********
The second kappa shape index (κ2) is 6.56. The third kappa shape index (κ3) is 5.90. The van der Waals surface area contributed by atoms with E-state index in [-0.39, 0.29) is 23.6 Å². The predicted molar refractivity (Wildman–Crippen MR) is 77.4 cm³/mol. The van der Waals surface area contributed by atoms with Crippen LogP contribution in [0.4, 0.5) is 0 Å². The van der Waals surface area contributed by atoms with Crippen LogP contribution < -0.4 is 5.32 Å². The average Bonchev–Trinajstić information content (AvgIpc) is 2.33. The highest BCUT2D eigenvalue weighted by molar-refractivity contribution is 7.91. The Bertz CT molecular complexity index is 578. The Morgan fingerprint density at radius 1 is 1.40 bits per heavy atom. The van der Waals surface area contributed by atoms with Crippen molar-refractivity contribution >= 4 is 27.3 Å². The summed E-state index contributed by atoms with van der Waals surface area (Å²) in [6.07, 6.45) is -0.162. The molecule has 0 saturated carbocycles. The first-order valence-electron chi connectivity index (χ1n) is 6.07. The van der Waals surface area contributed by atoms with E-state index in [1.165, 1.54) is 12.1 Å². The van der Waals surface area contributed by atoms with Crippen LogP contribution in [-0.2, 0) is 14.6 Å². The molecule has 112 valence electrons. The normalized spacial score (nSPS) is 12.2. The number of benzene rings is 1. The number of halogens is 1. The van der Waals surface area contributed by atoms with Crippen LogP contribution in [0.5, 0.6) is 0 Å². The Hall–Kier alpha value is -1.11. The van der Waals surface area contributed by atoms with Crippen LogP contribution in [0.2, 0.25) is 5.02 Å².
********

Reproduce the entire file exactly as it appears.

The second kappa shape index (κ2) is 6.56. The third kappa shape index (κ3) is 5.90. The van der Waals surface area contributed by atoms with E-state index in [-0.39, 0.29) is 23.6 Å². The predicted molar refractivity (Wildman–Crippen MR) is 77.4 cm³/mol. The van der Waals surface area contributed by atoms with Crippen LogP contribution in [0.4, 0.5) is 0 Å². The van der Waals surface area contributed by atoms with Crippen LogP contribution < -0.4 is 5.32 Å². The average Bonchev–Trinajstić information content (AvgIpc) is 2.33. The highest BCUT2D eigenvalue weighted by molar-refractivity contribution is 7.91. The Bertz CT molecular complexity index is 578. The Morgan fingerprint density at radius 1 is 1.40 bits per heavy atom. The van der Waals surface area contributed by atoms with Crippen molar-refractivity contribution >= 4 is 27.3 Å². The summed E-state index contributed by atoms with van der Waals surface area (Å²) in [6.07, 6.45) is -0.162. The molecule has 0 saturated carbocycles. The first-order valence-electron chi connectivity index (χ1n) is 6.07. The van der Waals surface area contributed by atoms with E-state index in [1.165, 1.54) is 12.1 Å². The van der Waals surface area contributed by atoms with Crippen LogP contribution in [-0.2, 0) is 14.6 Å². The molecule has 112 valence electrons. The normalized spacial score (nSPS) is 12.2. The number of benzene rings is 1. The number of halogens is 1. The van der Waals surface area contributed by atoms with Crippen LogP contribution in [0.5, 0.6) is 0 Å². The Hall–Kier alpha value is -1.11. The van der Waals surface area contributed by atoms with Crippen LogP contribution in [0.2, 0.25) is 5.02 Å².